We, the undersigned Black alumni of Yale University who work in multiple fields pertaining to racial justice and Black culture, write with deep frustration, concern, and offense over the hostile and violent racial conditions that your students recently brought to national attention. Having lived through experiences like this at Yale and been made painfully aware of similar environments elsewhere, we applaud and are inspired by the students’ assertion that they are unstoppable; we raise our voices in solidarity with theirs in order to further bring light to the systemic violation facing students in institutions of higher learning across this country, and indeed, around the world. We know that Black students at Yale are underrepresented, as are Black faculty...The tensions within an enclosed self-regulating community, and an enclosed self-regulating class.
One of the signatories makes an appearance here.
The President of Amherst
Student protesters themselves are engaged in serious conversations about the importance of free speech and have asked themselves questions about uses of language that respect that freedom. They are also asking themselves and us how the College protects free expression while also upholding our anti-discrimination policies and our statement of Respect for Persons. Censorship and silencing are not the answer. I believe our students know that. It takes time, attention, and serious discussion to sort out and make clear how we protect free speech while also establishing norms within our communities that encourage respect and make us responsible for what we do with our freedom. That is the discussion we need to have. It must involve all members of the community—students, faculty, staff, alumni—and it must be the kind of discussion that reflects the traditions of Amherst and a liberal arts education at its best.Leiter has two posts criticizing a piece by "two philosophers... Kate Manne (Cornell) and Jason Stanley (Yale)": "When Free Speech Becomes a Political Weapon"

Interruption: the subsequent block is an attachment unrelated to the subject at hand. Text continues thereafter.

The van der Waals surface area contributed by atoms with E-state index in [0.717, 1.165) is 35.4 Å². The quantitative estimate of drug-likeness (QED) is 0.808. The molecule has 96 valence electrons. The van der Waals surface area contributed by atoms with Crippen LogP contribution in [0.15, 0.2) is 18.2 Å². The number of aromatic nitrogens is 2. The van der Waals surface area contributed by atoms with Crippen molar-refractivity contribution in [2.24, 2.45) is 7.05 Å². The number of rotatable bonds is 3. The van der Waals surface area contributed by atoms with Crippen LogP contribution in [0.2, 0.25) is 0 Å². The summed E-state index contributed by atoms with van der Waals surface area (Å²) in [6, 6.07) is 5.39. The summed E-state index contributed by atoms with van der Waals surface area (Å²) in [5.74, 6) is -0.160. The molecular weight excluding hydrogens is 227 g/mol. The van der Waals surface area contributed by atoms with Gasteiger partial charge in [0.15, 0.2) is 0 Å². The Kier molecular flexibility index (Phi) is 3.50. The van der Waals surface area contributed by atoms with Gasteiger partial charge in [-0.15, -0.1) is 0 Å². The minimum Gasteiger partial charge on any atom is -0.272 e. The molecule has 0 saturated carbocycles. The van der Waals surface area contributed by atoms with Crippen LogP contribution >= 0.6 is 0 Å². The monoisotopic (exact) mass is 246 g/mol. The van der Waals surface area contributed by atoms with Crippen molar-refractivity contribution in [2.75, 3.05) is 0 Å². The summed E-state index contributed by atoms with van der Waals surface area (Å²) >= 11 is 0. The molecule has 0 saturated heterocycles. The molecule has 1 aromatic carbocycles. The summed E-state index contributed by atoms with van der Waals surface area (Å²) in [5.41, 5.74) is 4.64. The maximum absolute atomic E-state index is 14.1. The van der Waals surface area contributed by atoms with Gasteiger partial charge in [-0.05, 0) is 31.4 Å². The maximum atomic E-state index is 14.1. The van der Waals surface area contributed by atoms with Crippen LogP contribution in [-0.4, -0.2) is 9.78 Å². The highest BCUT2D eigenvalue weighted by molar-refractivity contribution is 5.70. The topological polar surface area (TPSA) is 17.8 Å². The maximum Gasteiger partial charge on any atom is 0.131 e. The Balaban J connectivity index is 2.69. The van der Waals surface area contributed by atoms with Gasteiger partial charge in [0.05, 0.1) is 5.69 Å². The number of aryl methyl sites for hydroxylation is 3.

Another post: "Philosopher Robert Paul Wolff on events in Paris" Wolff's post is bland, passive and useless.
Manne and Stanley's piece is silly, an earnest attempt at opening up a closed community while defending its status as exclusive. I made roughly the same comments there as below. The defenses of "free speech" are defenses only of "appropriate speech". It's the same with Hebdo and the defense of the Muhammed cartoons. All the major participants would say that hate speech laws are justifiable, with the powerful left to define what's hateful and not.
At the end of Leiter's first post.
ADDENDUM: Several readers point out that Manne and Stanley also, falsely, state that "hate speech" is an exception to the constitutional protection for speech, along with 'fighting words" and slander. Although this mistake is perhaps telling, it's also largely irrelevant to what is so wrong-headed with the argument in this piece.From my comments at The Chronicle